Australia’s worst flooding in decades forces mass evacuation

Massive rainfall in Australia’s most populous state of New South Wales (NSW) has brought the worst flooding in decades, forcing more than 18,000 people to flee their homes.

The rain began on Thursday, but the inundation increased over the weekend, CNN reported. Currently, 38 locations in the state are considered natural disaster areas. Some areas have seen rainfall five times the monthly average for March in just four days. The flooding comes a year after the region was scorched by record wildfires, in yet another example of how the climate crisis fuels extreme weather.

“Communities who were battered by the bushfires are now being battered by the floods and a deep drought prior to that. I don’t know anytime in our state’s history where we’ve had these extreme weather conditions in such quick succession in the middle of a pandemic,” NSW Premier Gladys Berejiklian told journalists, as CNN reported. “You’ve been through three or four incidents which are life changing on top of each other. It can make you feel like you are at breaking point.”

Miraculously, Berejiklian said no lives had been reported lost as of late Monday, as BBC News reported. However, there has been massive damage. Photos have shown homes, roads and trees completely underwater, according to CNN. In one incident, a young couple’s house was swept away on what would have been their wedding day.

“It literally floated like a houseboat, the whole house, fully intact,” the couple’s landlord and home’s owner Peter Bowie told Australia’s ABC News. “It went so fast. It went nearly a kilometre all intact, 100 per cent. This house just lifted up and floated down the river.”

Overall, the flooding has prompted more than 700 flood rescues, BBC News reported.

The flooding has especially impacted the suburbs west of Sydney, New South Wales’s capital, which saw its wettest day of the year on Sunday, when it received 4.4 inches of rain, as Reuters reported. The Hawkesbury and Nepean rivers have flooded much of northwestern Sydney, and parts of western Sydney have seen their worst flooding since 1961.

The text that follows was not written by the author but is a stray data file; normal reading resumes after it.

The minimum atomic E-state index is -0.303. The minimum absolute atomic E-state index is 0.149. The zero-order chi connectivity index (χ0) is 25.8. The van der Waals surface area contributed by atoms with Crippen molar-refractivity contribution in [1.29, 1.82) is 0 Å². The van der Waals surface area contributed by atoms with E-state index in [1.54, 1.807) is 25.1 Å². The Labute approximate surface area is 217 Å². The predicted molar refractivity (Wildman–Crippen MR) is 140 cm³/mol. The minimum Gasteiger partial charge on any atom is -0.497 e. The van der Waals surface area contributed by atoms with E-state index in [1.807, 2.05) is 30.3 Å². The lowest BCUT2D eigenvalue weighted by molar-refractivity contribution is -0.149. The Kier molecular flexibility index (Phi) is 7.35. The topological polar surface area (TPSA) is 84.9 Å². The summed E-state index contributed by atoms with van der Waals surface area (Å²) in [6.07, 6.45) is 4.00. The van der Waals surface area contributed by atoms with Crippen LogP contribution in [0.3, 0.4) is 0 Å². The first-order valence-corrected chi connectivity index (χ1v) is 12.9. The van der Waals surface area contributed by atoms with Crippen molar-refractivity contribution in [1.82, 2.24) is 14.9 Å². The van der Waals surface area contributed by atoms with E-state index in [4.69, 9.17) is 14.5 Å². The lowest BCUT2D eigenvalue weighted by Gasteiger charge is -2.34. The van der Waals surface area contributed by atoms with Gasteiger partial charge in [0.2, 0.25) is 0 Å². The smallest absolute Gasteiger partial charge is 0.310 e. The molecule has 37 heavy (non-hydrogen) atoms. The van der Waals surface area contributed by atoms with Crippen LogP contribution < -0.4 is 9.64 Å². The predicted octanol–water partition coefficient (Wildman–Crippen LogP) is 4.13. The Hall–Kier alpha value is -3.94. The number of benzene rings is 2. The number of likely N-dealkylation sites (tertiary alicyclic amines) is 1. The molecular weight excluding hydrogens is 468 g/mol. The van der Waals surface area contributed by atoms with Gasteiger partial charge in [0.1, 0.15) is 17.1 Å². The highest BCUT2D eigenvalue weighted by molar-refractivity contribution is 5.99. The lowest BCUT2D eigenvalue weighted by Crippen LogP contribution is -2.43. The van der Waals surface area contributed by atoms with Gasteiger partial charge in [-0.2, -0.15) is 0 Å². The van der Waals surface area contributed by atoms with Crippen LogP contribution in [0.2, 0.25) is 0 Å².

The NSW Rural Fire Service shared video footage of some of the areas impacted by the Hawkesbury River flooding, as 9News reported.

“Many areas across #NSW currently resemble an inland sea,” the fire service tweeted.

Meanwhile, rainfall has also caused rivers to overflow in the southeastern part of the state of Queensland, according to BBC News.

The Australian Bureau of Meteorology said Monday that around 10 million Australians living in an area roughly the size of Alaska were impacted by weather warnings. The warnings come as two systems collide and affect every mainland state in the country except one.

The wet weather is expected to last through Wednesday, according to BBC News. The flooding comes as Australia is experiencing a La Niña weather pattern, which typically brings more rain and storms. However, scientists say that the climate crisis is intensifying these natural variations. The government’s State of the Climate 2020 report found that, while rainfall overall is trending downward in most of Australia, the intensity of heavy rainfall events is increasing.

“Short-duration extreme rainfall events are often associated with flash flooding, and so these changes in intensity bring increased risk to communities,” the report authors wrote.

This article was reposted from EcoWatch.


Olivia Rosane
Olivia Rosane

Olivia Rosane is Opinion Editor and News Writer at Common Dreams, a reader-supported independent news outlet "To inform. To inspire. To ignite change for the common good." Rosane previously wrote for EcoWatch, a long-time leader in environmental news.